I save on utility bills by air-drying virtually ALL of my laundry. In good weather, I use my backyard clothesline (my environmentally friendly solar-powered dryer!). In bad weather, I hang items on a sturdy wooden folding clothes rack I bought at an auction. Most of the folding clothes racks available in stores now are not as sturdy, but they will still work just fine for lightweight items.
My drying rack is in a spare room, but if space is tight in your house, you might want to set up the drying rack in your bathtub or shower, and let clothes dry all day until the tub is needed.
Once the clothes have air-dried, I toss them in the dryer for about 5 minutes to "fluff" and soften, using a dryer sheet -- I use the same dryer sheet for multiple loads. Even if the clothes are still a little wet when you have to take them off the rack, you have reduced the amount of time they will need in the dryer. Every little bit helps!
By Becki in Indiana
Video game consoles use a lot of energy, and they waste a lot of energy when not being used. You will save 75% of that energy, if you turn them off when they're not being used. An easy way to do this is to plug one or more of the games into a power strip, and then just turn off the power strip when you're done playing.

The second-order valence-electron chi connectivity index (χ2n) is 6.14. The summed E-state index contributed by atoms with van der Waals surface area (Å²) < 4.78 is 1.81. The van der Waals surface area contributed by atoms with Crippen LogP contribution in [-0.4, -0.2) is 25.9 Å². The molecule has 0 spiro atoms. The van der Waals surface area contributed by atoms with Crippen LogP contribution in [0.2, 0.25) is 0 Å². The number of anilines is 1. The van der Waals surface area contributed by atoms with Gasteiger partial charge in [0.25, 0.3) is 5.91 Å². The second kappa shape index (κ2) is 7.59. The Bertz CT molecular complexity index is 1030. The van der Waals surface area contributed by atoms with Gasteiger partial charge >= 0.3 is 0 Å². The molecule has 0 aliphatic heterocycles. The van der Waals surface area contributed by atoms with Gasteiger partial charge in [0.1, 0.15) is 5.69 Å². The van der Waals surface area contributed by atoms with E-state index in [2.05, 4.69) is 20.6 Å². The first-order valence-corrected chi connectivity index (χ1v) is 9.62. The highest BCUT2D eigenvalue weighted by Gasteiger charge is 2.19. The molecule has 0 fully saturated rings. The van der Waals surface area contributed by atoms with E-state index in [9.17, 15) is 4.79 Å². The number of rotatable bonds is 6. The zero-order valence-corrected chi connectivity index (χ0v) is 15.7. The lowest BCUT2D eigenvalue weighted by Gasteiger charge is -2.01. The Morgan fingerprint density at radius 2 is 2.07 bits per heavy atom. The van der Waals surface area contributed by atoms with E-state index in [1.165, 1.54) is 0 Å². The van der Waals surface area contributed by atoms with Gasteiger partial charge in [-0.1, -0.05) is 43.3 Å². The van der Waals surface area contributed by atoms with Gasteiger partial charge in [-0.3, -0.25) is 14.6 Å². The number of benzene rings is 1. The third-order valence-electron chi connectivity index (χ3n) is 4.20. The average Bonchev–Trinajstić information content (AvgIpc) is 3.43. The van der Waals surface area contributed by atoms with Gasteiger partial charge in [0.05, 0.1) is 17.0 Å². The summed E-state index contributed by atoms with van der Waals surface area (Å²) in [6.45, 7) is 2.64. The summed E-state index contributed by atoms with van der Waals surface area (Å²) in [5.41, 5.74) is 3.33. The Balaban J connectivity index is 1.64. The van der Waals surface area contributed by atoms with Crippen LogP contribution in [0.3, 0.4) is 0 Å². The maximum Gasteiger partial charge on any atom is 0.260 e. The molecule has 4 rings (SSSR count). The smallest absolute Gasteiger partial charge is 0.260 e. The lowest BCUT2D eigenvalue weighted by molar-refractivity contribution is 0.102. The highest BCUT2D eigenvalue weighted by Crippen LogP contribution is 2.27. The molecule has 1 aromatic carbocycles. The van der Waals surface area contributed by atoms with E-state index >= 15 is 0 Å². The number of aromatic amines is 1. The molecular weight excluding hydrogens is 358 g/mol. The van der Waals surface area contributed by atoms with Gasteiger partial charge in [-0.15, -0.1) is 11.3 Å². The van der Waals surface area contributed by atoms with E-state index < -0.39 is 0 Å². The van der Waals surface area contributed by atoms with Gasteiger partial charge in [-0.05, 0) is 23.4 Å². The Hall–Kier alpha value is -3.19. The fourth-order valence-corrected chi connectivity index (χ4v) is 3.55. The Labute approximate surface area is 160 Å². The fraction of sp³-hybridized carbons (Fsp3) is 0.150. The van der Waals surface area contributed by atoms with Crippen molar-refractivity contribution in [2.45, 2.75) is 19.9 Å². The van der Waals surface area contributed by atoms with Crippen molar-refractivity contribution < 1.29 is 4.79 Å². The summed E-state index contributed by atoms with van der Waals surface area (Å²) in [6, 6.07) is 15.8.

Source: Pacific Power
By Lara from Portland, OR
Kelly Ann Butterbaugh
Sometimes it's okay not to listen to your mother. You can wear white any time of the year and leaving your air conditioner running when you're not home doesn't save money. Mom doesn't always have it right. Many of the old myths about home savings had some original validity, but in today's homes the myths are just wasting your money. Mom's two favorite adages focus on heating and cooling.
If you have a programmable thermostat, then you know the feeling of sudden warmth when the heat "kicks on" in the morning after being lowered all evening. It feels as if the furnace is working double duty to heat the room, therefore, it must be using more fuel. This sensory logic is faulty. As the thermostat allowed the house to cool at night it did so gradually, and your body adapted to the cooler temperature. Upon reheating, it demanded a quick warming of the room which resulted in a sudden burst of heat that your body wasn't prepared for, causing a faulty belief that the temperature is higher.
The same applies to air conditioning. Air conditioners exchange warm air for cool air on a continuing basis. How long does it take for the room to warm when the air turns off? By running the air conditioning while you're away you're keeping an empty room comfortable. However, when returning to a hot home people don't feel as if they've cooled down as they wait for the gradual exchange of the air in the room. Instead of waiting for the room to cool again, they'd rather pay extra cooling costs to keep the empty room cold and to walk into a refreshing climate the moment they arrive at home.